Home > Security, Uncategorized > Over posting or mass assignments vulnerability in ASP.Net MVC

Over posting or mass assignments vulnerability in ASP.Net MVC


In Visual Studio, ASP.NET MVC comes with a great productivity feature called scaffolding. It is a code generation feature that generates a controller, view and the database calls if you are using Entity Framework to communicate to the database. If developers are not careful, they may expose the application to the over posting or mass assignment security vulnerability.

To understand the vulnerability, you need to understand how the Model Binder works in ASP.NET MVC.

The source code for this article is at https://github.com/lajak/SecureAspMvc/tree/OverPosting.

Let’s start with creating some artifacts

Create a new ASP.NET MVC project

Create a new model

        public int Id { get; set; }
        public string Firstname { get; set; }
        public string Lastname { get; set; }
        public string Role { get; set; }

Create UserController

  • Right click on the Controllers folder
  • Click on Add and select Controller
  • On the dialog, select MVC controller with read/write (lets keep it simple and not over complicate the example)
  • In the Create Action method, right click on the View function and click on Add View menu item

  • Fill the dialog as shown below.

On clicking the Add button, Visual Studio will generate a for creating a user. The view will be named create.cshtml and will be located in the Views\Users folder

Run the application and browse to http://localhost/user/create

  • Go back to the UserController
  • On Create Action method that is decorated with the HttpPost attribute, change the parameter type to UserModel and the parameter name to model as shown on the picture below. Also place a breakpoint at the return statement. We don’t have a view for the Index page. But we don’t need for this post.

Run the website in debug mode

Browse to http://localhost/user/create

Fill the form

Click the Create button

The code should break at the breakpoint

Hover over the model parameter and expand the properties

Notice that the Binder mapped the values that you entered in the form to the properties in the object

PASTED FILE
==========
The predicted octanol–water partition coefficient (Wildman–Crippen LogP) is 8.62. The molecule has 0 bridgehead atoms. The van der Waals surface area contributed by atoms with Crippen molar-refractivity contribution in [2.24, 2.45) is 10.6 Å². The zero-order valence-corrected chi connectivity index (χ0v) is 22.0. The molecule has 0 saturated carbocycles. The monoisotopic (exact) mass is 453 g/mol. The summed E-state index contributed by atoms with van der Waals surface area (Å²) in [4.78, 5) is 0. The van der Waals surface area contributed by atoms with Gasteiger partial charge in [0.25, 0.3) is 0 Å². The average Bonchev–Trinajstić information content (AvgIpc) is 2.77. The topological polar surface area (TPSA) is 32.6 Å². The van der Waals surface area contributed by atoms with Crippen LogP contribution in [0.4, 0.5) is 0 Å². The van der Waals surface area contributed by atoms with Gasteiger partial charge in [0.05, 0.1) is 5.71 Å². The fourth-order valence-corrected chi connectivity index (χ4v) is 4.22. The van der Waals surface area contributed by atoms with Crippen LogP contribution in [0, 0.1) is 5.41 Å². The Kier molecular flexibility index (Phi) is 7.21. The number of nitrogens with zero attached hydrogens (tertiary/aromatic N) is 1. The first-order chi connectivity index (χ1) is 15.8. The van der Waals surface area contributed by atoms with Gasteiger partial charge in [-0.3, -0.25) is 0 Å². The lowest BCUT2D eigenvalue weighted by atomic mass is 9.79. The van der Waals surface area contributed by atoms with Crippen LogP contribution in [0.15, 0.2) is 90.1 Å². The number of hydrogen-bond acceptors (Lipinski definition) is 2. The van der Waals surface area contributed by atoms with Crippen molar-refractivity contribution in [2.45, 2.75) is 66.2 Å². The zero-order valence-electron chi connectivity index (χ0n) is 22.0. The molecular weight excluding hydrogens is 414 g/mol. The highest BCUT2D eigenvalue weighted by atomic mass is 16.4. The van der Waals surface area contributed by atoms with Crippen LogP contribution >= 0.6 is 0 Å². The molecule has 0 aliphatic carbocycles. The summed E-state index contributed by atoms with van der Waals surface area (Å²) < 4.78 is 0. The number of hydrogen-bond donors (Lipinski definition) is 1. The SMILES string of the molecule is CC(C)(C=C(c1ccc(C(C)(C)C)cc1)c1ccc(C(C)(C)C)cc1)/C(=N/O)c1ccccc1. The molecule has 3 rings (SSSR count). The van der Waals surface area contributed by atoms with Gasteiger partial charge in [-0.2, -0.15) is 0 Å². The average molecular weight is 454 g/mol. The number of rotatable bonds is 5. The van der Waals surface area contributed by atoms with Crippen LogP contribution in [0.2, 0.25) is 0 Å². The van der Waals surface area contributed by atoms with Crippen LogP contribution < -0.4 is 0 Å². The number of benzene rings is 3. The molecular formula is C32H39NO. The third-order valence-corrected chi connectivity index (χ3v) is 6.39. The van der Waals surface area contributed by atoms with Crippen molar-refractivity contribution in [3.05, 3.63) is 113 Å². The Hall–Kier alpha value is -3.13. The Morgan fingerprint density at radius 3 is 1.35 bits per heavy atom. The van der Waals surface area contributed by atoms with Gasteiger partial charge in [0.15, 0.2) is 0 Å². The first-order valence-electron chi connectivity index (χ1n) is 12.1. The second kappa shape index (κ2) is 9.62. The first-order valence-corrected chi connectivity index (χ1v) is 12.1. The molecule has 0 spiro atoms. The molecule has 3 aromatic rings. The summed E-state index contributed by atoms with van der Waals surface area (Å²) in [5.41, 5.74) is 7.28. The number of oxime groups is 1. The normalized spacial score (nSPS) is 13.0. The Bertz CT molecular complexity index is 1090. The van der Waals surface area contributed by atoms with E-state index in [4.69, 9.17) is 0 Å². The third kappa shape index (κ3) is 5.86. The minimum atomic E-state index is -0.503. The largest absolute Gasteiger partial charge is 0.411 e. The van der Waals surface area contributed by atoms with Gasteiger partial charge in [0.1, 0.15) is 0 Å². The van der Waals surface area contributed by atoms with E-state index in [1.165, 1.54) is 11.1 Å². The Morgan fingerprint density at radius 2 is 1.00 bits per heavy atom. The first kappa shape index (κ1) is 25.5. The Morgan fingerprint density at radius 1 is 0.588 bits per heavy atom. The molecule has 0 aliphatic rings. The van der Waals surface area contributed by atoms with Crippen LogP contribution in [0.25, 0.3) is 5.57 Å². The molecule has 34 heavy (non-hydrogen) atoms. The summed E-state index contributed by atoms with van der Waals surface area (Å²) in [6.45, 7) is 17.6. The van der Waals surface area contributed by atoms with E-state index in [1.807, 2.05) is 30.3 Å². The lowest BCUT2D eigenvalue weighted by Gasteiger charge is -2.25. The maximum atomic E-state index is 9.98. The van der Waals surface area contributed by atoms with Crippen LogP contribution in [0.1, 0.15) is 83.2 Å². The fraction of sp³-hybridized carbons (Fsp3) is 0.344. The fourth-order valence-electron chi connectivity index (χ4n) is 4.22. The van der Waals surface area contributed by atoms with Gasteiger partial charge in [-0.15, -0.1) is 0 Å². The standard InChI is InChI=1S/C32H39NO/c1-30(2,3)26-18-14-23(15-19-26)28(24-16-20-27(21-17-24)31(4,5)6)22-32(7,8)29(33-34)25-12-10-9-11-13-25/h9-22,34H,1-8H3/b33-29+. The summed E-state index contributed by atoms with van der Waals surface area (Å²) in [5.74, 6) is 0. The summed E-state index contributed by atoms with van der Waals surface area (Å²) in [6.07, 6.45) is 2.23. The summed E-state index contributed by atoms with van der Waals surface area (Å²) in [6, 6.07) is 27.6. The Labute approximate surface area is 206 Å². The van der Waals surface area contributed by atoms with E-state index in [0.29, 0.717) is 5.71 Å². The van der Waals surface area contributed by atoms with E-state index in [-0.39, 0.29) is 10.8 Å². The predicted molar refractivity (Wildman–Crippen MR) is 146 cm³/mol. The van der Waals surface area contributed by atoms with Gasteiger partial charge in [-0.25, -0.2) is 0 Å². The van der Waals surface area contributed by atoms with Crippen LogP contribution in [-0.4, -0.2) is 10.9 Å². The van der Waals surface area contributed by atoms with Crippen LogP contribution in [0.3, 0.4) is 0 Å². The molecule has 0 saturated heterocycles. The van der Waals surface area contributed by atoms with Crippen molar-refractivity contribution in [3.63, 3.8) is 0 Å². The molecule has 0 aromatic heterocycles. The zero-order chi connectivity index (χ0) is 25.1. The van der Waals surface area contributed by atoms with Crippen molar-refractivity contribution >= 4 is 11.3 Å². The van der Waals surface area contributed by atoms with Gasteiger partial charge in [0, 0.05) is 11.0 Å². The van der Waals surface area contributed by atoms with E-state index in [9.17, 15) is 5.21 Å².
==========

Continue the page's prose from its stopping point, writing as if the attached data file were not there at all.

Now, stop the debugger and go to the Create.cshtml page. Let’s assume that the requirement was to hide the id field. The developer goes and delete the highlighted code

Run the code again and browse to the create method

Notice that the Id field is no longer showing up

If we run the code and populate the fields, the Id property won’t be populated.

As someone who wants to exploit this vulnerability, I can inject that id parameter into the request.

It is easier to use a tool like Fiddler or Burp to intercept the request and add the extra attributes to the payload but we can use the F12 developers tools as well

Click F12

Right click on

<form action="/user/Create" method="post">

Edit as Html and add the following line

<input name="Id" class="form-control" id="Id" type="number" value="111111111" data-val-required="The Id field is required." data-val="true">

Click outside the form attribute

Notice that we can see the field

Fill the other fields and hit create

Notice that the Binder binds the value of the id field to the Id property

Conclusion

We showed a trivial example for the over posting vulnerability. A more realistic example would be showing more or less fields based on the user role. If the developer only uses an if statement in the cshtml code to show fields based on the user role, the developer might be exposing the application to the over posting vulnerability. In the next post, I will show how to protect your application from this vulnerability.

Advertisements
Categories: Security, Uncategorized Tags: ,
  1. No comments yet.
  1. No trackbacks yet.

Leave a Reply

Fill in your details below or click an icon to log in:

WordPress.com Logo

You are commenting using your WordPress.com account. Log Out /  Change )

Google+ photo

You are commenting using your Google+ account. Log Out /  Change )

Twitter picture

You are commenting using your Twitter account. Log Out /  Change )

Facebook photo

You are commenting using your Facebook account. Log Out /  Change )

Connecting to %s

%d bloggers like this: